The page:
Weekly Roundup: Harvey Edition

Texas universities have been on the front lines of Hurricane Harvey in many different ways since the storm hit. Some schools, like The University of Houston and UT’s Marine Science Institute in Port Aransas, found themselves in the eye of the storm, bruised and battered, but unbroken. Other institutions, while dealing with displaced students and faculty, were helping through their research, innovation and technological advances. Consider the Texas A&M scientist who was on Good Morning America, to highlight the findings of tests he conducted on floodwater. “We saw elevated levels of E. coli,” Dr. Gentry told Good Morning America. “And this indicates the very likely presence of pathogenic bacteria, viruses and other types of organisms that could cause disease in some individuals.”
At UT Austin, researchers leveraged the power of the supercomputer dubbed “Lonestar 5” to help track hurricane Harvey. “As far as academic computing, this is the best available that we have to us in the country,” Clint Dawson, UT Professor, said of the supercomputer they are using. Researchers are able to create high-resolution data that federal and state agencies, such as TxDOT, NOAA and the National Hurricane Center, ultimately consult “when making decisions like where to evacuate and where to send resources.”
In response to Harvey, the higher education community in Texas launched the HELP Harvey Students fund, which has raised nearly $20,000 toward a goal of $300,000 to “help students successfully recover from Hurricane Harvey, return to their classes, and persist on their higher education learning pathway.” HELP stands for Higher Education Learning Pathways. The fund is being spearheaded by the Coordinating Board.
The Texas Tribune recently added higher education outcomes to its popular “Public Schools Explorer” research tool. The Tribune used data from the Texas Higher Education Coordinating Board and the Texas Education Agency “to document the education outcomes of every student who started eighth grade in a Texas public school during eight academic years (1997 through 2005).” The combined data set shows that of the more than 300,000 students who begin 8th grade in 2005 (who are now approximately 25 years of age), just 20.9 percent received a degree or certificate from a Texas college or university within six years of anticipated high school graduation. These outcomes are tracked at county, regional and state levels.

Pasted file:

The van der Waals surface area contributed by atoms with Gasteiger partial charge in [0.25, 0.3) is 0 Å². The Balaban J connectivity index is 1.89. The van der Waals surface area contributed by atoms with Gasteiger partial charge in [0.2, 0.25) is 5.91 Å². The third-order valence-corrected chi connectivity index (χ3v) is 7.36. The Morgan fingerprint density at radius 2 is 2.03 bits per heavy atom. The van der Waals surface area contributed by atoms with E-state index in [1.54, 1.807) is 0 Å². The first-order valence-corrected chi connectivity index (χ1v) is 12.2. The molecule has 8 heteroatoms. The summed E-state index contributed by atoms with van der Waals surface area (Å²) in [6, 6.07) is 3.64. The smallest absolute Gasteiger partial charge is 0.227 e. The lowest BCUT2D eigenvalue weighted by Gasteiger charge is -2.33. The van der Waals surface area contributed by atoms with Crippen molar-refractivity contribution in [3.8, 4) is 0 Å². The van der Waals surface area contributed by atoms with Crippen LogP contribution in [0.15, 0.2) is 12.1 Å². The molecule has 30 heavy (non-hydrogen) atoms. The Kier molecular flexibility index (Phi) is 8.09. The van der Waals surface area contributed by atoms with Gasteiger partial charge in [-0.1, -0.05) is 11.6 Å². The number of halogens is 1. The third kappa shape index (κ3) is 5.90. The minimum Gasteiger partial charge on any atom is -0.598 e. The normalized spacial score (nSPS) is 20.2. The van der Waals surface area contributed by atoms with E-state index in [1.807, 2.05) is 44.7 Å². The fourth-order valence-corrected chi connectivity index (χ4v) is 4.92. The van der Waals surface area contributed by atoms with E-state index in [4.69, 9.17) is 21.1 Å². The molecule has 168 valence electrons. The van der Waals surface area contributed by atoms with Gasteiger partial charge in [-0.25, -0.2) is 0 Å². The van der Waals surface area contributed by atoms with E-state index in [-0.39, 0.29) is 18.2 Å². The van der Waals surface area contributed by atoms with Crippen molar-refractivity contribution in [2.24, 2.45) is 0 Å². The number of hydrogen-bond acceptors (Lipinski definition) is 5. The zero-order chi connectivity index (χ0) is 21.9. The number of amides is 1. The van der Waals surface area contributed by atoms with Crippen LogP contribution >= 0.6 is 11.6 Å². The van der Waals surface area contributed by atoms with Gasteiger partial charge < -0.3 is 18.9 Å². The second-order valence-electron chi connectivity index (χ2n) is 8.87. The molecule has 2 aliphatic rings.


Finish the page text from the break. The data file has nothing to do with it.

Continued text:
The Texas Association of Community Colleges (TACC) recently announce a partnership with the Bill & Melinda Gates Foundation, the Greater Texas Foundation, T.L.L. Temple Foundation, and the Teagle Foundation to “launch an ambitious five-year effort to implement Texas Pathways reform across all 50 community college districts in the state.” The program will “help students choose their career paths and provide supports to help students reach employment and th next stage of their education.”

Week of September 3, 2017

Latest Updates

  • "Break a few molds"

    It’s graduation season for many institutions of higher education across the state. Here’s a look at some of the highlights from recent commencements. Texas A&M commissioned 138 Corps of Cadets members – the most from a graduating class in three decades – as Army officers at its commencement this year. UT Austin Distinguished Alum and Director of the Defense Health Agency, Vice Adm. Raquel Bono, M.D. led her alma mater’s commencement telling graduates “it is okay to break a few molds.” Jason Jenkins, a Texas Tech Outstanding Alumni winner and Senior Vice President of Communications and Community Affairs for the Miami Dolphins, encouraged Tech graduates to effect change in the “changing political and social climates” they are about to enter. The University of Houston released this video with highlights of its commencement featuring Houston Mayor Sylvester Turner, who admonished students to “live their life in such a way that whatever you receive from this university, your parents, from others, that you find a way to share it with someone else.”

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  • “Curiosity is an indicator of the quality of a civilization”

    The Academy of Engineering and Science of Texas (TAMEST) recently released a video that highlights the state’s role as a research and innovation powerhouse and explains more about the organization, which was founded in 2004. “TAMEST is the single most important organization to drive research in the state of Texas,” Chancellor McRaven says in the video. “It’s an intellectual engine for the state of Texas,” says Dr. Peter J. Hotez from the Baylor College of Medicine. “Curiosity is an indicator of the quality of a civilization,” said Dr. Bonnie J. Dunbar, former astronaut and professor at Texas A&M University. “Discovery is about answering specific questions, but also improving our quality of life.”

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